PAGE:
Buy now £31.99, Amazon
The Nutmeg Trail
Spices are integral to Indian cooking. It’s not all about heat, spices can add depth, flavour and layers to cooking, as this wonderful cookbook reveals.
Taking the reader on a historical journey, this book features 80 recipes that profile various spices and show how they can be used and combined to create flavoursome recipes you won’t believe have come out of your kitchen. This book goes beyond India; it’s an exploration of the entire Asian continent and shows how spice and culture have become interwoven over the centuries.
Try the Tandoori roast chicken to liven up a Sunday lunch, or for those who can handle the heat, the delicious Rica Rica Prawns offer a beautiful kick.
Buy now £17.99, Amazon
Penned by Michelin-star chef Rohit Ghai, this cookbook has hundreds of recipes inspired by his native Punjab as well as from his experience working in some of London’s top restaurants. Meaning vegetable in Urdu, Tarkari puts a new, innovative spin on traditional vegetarian dishes. Our fave? The Jackfruit Masala curry and any of the chickpea-based ideas have made it onto our weekly dinner rotation.
Although some of the dishes appear complicated, the clear step-by-step instructions (alongside photography that’ll make your stomach grumble) make it easy to follow by both novices and culinary experts.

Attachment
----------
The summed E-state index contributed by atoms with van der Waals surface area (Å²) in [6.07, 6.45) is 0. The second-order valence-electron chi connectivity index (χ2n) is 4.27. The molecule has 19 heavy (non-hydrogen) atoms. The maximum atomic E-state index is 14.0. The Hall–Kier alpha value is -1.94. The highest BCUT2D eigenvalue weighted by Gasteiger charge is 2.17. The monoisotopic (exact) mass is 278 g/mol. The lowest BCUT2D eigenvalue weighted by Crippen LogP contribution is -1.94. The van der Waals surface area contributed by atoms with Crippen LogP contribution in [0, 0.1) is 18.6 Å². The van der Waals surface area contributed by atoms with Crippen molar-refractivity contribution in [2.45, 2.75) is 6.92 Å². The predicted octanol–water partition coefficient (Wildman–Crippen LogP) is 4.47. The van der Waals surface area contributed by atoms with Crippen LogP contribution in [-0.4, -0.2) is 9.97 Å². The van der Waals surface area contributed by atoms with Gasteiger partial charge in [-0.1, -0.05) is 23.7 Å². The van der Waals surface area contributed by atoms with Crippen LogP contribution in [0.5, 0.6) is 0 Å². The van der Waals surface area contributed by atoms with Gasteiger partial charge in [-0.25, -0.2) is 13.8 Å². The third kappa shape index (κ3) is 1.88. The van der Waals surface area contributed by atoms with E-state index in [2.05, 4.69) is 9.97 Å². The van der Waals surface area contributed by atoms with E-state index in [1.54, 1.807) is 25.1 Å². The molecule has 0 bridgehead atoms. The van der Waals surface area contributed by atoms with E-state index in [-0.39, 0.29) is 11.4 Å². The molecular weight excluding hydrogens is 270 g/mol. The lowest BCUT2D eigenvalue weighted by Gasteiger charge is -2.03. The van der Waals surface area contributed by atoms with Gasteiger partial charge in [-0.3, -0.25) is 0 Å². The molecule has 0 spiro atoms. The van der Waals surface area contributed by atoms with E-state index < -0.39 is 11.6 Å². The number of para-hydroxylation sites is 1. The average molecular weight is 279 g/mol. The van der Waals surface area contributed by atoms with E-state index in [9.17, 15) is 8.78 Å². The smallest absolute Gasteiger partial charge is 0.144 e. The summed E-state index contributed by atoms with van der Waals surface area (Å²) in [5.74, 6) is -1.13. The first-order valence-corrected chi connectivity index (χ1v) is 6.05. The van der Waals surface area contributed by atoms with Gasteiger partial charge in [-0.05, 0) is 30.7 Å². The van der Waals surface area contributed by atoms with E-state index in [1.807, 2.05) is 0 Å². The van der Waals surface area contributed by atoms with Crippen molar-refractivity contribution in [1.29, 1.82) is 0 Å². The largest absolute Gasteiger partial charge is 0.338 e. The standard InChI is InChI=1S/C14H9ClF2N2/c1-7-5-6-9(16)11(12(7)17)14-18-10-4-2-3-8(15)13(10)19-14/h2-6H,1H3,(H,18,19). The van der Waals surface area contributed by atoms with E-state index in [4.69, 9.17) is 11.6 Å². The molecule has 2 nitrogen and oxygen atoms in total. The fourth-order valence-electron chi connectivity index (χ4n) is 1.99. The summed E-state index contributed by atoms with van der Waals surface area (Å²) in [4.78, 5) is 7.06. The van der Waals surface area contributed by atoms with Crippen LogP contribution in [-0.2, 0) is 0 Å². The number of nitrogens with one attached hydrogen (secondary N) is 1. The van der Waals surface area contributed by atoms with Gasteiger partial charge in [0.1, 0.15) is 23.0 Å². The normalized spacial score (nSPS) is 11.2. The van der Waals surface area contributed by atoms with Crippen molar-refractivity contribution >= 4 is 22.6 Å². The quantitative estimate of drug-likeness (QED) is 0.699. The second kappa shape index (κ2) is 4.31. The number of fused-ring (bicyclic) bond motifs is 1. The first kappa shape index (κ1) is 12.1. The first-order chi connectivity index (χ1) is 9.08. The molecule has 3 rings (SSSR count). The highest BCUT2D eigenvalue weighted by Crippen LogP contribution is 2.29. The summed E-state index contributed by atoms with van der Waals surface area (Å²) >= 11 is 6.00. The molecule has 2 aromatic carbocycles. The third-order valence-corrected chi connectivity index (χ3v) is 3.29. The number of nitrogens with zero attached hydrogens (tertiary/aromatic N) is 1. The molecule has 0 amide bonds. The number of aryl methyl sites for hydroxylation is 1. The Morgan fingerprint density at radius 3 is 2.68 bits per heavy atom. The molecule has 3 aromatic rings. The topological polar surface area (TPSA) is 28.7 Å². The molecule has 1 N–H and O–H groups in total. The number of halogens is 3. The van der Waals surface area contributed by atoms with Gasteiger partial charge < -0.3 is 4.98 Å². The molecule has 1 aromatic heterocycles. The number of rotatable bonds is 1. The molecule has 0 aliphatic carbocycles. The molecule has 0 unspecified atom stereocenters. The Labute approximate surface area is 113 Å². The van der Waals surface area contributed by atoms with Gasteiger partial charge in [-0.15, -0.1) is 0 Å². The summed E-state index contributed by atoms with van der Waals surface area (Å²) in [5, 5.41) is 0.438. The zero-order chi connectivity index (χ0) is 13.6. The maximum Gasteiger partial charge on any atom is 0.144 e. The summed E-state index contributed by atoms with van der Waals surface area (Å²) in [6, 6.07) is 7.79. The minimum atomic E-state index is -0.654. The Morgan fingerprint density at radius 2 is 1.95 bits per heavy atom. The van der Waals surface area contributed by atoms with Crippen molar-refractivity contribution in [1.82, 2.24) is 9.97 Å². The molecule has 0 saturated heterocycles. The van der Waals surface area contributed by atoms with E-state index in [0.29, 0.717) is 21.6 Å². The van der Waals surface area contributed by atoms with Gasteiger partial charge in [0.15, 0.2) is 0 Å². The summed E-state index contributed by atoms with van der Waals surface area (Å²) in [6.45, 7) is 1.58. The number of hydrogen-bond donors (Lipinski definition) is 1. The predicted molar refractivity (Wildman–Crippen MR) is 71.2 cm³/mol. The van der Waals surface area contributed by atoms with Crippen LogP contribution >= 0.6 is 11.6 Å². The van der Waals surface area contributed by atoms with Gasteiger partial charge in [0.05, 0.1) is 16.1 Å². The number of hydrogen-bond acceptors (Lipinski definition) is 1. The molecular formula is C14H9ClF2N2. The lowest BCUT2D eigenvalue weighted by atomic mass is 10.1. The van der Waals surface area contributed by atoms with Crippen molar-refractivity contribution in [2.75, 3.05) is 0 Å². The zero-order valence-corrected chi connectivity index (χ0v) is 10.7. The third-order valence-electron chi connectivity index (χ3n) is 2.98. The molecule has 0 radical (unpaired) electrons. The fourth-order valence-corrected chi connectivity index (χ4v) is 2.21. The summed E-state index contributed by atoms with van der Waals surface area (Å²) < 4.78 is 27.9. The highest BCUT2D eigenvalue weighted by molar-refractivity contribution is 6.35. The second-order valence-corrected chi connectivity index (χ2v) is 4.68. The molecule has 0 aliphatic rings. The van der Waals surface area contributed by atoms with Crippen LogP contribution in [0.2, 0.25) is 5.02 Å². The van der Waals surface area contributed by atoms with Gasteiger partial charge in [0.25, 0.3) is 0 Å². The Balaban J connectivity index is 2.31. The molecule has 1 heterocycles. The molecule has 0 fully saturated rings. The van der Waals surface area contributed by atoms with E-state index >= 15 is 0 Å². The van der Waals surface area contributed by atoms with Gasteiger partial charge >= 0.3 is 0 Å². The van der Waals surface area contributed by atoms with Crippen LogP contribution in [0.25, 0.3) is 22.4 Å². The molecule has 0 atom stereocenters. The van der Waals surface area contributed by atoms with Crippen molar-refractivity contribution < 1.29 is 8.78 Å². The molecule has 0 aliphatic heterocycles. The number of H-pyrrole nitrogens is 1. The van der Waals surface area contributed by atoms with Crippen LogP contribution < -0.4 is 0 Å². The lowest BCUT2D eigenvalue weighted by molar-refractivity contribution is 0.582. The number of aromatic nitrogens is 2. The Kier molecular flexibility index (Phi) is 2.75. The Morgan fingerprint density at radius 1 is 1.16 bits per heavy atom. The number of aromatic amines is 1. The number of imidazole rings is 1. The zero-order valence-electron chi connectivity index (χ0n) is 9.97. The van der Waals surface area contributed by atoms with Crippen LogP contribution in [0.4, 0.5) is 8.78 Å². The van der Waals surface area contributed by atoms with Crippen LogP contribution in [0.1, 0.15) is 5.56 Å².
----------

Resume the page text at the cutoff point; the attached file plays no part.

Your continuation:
Buy now £15.94, Amazon
Home chefs know the secret to flavour is often slow cooking: leaving sauces to simmer and spices to roast for hours brings out notes that are practically impossible to replicate in a quick meal. Unless you have Sodha’s tome Fresh India to hand. It somehow manage to recreate the flavours in just a fraction of the time.
The 130 recipes in this book are quick, simple and designed for everyday cooking. What’s more is that all the recipes are vegetarian and ingredients can be substituted to make meals vegan too. Our favourite dish was the roasted cauliflower korma and we loved trying out puddings like peanut kulfi and pistachio cake.
Buy now £14.40, Amazon
Dishoom: The first ever cookbook from the much-loved Indian restaurant
Transforming the Indian restaurant landscape in the UK, Dishoom’s homage to its Iranian version of Mumbai has won over those looking for affordable and delicious traditional Indian meals.